those subjects.
I do not believe it is possible for any
man to remain in Washington, which
is two thousand miles from Montana,
more than two years at a stretch with
a
out coming back home and yet keep
in either in the fullest sympathy with
the quickening changes of popular
sentiment in Montana or in adequate
touch with the material developments
of the state. The very atmosphere of
Washington is all against one who at
tempts to do so.
So the Novice has come back home,
not so much for a rest, as some of his
friends so generously suspect that he
needs, but for the purpose of simply
mixing around with those who have
been good to him and gathering from
them the inspiration which is so valu
able to the most talented and is abso
lutely necessary for one who lays no
claim to especial fitness for service in
a public capacity.
TOM STOUT.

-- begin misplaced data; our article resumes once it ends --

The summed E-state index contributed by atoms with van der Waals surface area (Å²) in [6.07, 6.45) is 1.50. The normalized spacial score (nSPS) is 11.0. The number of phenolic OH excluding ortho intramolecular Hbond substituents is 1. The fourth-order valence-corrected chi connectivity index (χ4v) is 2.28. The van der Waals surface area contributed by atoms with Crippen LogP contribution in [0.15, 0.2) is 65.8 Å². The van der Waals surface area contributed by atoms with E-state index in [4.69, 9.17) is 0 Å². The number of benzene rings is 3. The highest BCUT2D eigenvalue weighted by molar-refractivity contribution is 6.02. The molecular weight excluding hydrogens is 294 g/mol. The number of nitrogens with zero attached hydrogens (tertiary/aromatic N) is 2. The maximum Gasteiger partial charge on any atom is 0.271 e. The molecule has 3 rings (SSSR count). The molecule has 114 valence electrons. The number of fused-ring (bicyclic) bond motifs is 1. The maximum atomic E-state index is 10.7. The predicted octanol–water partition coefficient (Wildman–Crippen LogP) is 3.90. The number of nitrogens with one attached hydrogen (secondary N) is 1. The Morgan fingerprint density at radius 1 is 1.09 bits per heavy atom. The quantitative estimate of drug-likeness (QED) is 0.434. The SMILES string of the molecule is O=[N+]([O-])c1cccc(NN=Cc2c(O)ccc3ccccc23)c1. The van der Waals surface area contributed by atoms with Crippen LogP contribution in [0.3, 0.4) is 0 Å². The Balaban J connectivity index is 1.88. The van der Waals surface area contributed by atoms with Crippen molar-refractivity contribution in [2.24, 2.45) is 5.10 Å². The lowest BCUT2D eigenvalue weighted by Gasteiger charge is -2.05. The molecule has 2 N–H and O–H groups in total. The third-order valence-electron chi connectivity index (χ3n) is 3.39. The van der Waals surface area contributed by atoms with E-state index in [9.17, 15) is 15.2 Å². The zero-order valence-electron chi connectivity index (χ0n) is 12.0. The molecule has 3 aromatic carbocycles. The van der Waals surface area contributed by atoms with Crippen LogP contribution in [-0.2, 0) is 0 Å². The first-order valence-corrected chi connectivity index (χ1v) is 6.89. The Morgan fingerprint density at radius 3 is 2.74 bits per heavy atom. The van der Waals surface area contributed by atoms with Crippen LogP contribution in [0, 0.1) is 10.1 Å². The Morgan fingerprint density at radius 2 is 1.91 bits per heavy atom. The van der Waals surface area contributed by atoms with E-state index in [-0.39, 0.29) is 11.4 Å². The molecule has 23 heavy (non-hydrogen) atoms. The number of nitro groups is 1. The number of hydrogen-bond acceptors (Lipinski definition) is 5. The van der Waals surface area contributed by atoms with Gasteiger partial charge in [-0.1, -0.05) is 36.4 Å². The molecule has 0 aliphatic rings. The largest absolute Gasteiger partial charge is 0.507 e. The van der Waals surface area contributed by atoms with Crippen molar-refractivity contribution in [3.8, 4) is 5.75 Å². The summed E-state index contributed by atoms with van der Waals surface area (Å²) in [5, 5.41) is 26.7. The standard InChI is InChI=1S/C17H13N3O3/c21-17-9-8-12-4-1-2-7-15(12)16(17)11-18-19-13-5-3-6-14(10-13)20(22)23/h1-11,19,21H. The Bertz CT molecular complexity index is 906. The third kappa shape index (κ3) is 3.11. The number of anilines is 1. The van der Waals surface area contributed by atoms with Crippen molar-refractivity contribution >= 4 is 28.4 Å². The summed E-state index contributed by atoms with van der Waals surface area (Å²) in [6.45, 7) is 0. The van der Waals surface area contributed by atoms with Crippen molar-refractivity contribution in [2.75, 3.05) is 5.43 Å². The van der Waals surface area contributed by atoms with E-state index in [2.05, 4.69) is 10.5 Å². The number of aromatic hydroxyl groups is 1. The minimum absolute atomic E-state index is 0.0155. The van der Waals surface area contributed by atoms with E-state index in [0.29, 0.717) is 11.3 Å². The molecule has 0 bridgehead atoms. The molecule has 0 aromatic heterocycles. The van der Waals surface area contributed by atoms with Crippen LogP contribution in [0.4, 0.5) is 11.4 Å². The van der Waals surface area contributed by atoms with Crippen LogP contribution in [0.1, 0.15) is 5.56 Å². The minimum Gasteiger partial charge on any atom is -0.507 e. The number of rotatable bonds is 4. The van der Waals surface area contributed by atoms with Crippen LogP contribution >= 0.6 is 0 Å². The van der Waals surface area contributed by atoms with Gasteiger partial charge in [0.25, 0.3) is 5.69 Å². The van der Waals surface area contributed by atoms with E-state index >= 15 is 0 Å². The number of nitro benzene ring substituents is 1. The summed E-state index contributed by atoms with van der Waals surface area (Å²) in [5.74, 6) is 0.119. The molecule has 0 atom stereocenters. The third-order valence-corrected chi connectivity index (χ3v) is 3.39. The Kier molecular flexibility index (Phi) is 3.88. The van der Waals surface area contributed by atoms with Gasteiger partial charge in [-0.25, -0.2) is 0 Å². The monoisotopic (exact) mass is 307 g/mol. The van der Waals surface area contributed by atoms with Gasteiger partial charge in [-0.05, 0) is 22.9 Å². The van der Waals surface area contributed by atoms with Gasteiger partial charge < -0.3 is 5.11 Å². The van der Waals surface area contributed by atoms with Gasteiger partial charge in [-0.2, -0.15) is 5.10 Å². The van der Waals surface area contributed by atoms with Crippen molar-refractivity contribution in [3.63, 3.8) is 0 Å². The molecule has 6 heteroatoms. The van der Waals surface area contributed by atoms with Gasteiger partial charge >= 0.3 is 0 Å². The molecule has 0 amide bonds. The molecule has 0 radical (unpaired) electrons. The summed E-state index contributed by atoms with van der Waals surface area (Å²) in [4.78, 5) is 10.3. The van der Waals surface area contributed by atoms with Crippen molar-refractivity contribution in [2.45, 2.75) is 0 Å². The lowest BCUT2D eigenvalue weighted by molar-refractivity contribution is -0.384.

Mrs. P. L. Hill entertained a party
of fifteen ladies at her home last eve
ning in honor öf her sister, Mrs. For
est Malbon of Minneapolis, who has
been here on a visit for the past sev
eral weeks. Cards were indulged in
and dainty refreshments served by
the hostess. Mrs. H. M. Hanly won the
first prize.
A large cement block, greatly re
sembling a home plate, has been plac
ed in the middle of the intersection of
Merrill avenue and West Bell street,
as a warning to automobilists that
they are to live up to the city ordinance
passed about a year ago to prevent
possible accidents on the streets. The
rules is that autos and team shall
make turns into or out from the main
street always to the right of the road,
and not to short cut as is the common
practice. Officer John Butler has been
warning autoists of their derilictions
during the past week, after which
offenders will be arrested and asked
to explain their disregard of the law
to the Police Magistrate.
in
by
the
LEADER OF REPUBLICAN
PARTY IS
End Comet Suddenly for Ex-Senator
Nelson W. Aldrich.—Was In
Senate 30 Years.
re
of
New York, April 16 .—Nelson W.
Aldrich, for 30 years United States
senator from Rhode Island, and Re
publican leader whose name was
stamped upon tariff and currency leg